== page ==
One way to mitigate this risk would be change from a "red P" marker for price sensitive to a more neutral "black H" (for Administrative Trading Halt), or similar. We also think there is merit in removing this marker for announcements made at least 15 minutes pre-open. If the marker simply represents where a trading halt has been applied, there is no good reason to include it pre-open. Further, if information is considered material enough that it needs to be released during the course of the day, that information is likely to be price sensitive.
Accordingly, we think removing the marker for announcements made pre open and not asking issuers whether such announcements are "material information" will reduce the administrative burden on issuers and provide them with a further incentive to release announcements pre-open. If they are in doubt as to whether information is "material", they can release it pre-open and avoid the assessment.
Align with ASX
3.3 As flagged in our initial submission, we strongly support the alignment of the approach of NZX and ASX to minimise the risk of any arbitrage or mismatch between trading on the two exchanges. We understand that NZX and ASX are continuing to discuss how they deal with administrative trading halts, and we hope those discussions lead to a single agreed approach.
3.4 We strongly support retaining the ability for issuers to submit announcements by email. Obviously rule 10.2.2(b) would need formal amendment if that option is to be taken away, and to be clear we do not support that change.
We note that in a takeovers context, certain announcements by a listed offeror or target company (such as the takeover notice, target company statement and updates on acceptances) must be provided to NZX, the Takeovers Panel and certain other persons "at the same time". While the listed compa ny may be able to release the document through MAP, this would mean that the timing for release would be uncertain (as it would depend on how long NZX takes to process the document). For this reason, we have often emailed such documents simultaneously.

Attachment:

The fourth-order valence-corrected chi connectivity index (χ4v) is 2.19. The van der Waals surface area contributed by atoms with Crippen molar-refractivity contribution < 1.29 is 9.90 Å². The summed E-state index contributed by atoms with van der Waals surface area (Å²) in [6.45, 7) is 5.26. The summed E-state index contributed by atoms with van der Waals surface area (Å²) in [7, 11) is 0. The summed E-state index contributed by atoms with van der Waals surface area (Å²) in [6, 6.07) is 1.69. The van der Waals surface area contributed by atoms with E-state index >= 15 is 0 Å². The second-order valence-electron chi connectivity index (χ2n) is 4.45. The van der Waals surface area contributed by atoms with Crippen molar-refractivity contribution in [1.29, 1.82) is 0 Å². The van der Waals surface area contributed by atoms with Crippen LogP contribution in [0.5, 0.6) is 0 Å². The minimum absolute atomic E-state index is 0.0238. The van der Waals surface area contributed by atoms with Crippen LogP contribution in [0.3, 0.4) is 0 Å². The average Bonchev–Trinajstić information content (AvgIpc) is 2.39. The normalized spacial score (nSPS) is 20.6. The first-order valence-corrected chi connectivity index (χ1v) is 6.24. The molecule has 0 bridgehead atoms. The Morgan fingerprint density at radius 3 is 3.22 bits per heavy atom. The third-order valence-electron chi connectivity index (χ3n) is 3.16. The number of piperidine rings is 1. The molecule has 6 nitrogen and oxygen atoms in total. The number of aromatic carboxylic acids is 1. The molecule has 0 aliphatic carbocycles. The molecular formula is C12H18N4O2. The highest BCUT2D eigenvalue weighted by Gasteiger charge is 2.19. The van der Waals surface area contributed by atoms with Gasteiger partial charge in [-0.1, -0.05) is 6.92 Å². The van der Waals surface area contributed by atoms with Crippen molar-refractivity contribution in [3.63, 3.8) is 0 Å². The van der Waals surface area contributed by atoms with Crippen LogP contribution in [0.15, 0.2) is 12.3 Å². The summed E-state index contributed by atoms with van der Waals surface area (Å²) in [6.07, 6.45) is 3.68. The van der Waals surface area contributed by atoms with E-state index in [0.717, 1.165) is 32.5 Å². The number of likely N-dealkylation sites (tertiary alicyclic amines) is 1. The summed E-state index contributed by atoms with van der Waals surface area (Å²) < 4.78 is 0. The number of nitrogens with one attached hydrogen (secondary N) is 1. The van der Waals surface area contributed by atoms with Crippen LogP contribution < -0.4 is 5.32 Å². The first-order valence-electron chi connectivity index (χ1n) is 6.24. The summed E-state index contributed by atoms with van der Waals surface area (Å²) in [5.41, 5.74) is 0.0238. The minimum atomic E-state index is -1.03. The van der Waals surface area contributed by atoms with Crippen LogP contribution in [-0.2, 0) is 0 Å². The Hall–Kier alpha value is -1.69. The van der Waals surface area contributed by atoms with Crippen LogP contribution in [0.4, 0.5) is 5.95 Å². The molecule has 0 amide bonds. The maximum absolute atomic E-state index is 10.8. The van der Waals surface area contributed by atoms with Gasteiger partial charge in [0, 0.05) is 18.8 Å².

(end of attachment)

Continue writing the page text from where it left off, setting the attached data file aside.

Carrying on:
If issuers are repeat offenders for releasing announcements via email, we suggest NZX contacts those issuers to discourage them from continuing that practice, rather than simply cutting off the email service.
It is also unclear to us why a distinction appears to be drawn between substantial product holder notices and other notices where the obligation to file falls upon a party other than the issuer. By way of example, director & senior manager disclosure obligations fall upon the individual, rather than the issuer. These should be treated consistently with substantial product holder notices when submitted by a third party.
INDICATIVE LIST OF ANNOUNCEMENTS FOR ADMINISTRATIVE TRADING HALTS
ASSET Purchase I sale of material assets . Disposal or purchase of or intention to dispose or purchase material assets
CREDIT Credit rating change- amendment to credit rating by a Credit Rating Agency or notification in change of status
FLLYR Preliminary full year results
FORECAST Financial forecasts - notice of a listed issuers management indicating future trading or financial performance
HALFYR Preliminary half year results
JOINT Joint venture announcements
MATERIAL Material information rel ease by issuer under rule 10.1 -where the announcement does not fall under another category
MERGER Details of material merger of issuer or subsidiary of a listed issuer
QUARTER Quarterly report- summarising trading performance or financial position
STAND Notice that an NZX Firm wishes to stand in the market for securities in a listed issuer I dafty progress reports
TAKEOVER Takeover Notice Announcements made ffi respect of a takeover by or of a listed issuer and during the course of a takeover . Such announcements would include Director recommendations [but not routine notifications of acceptance levels]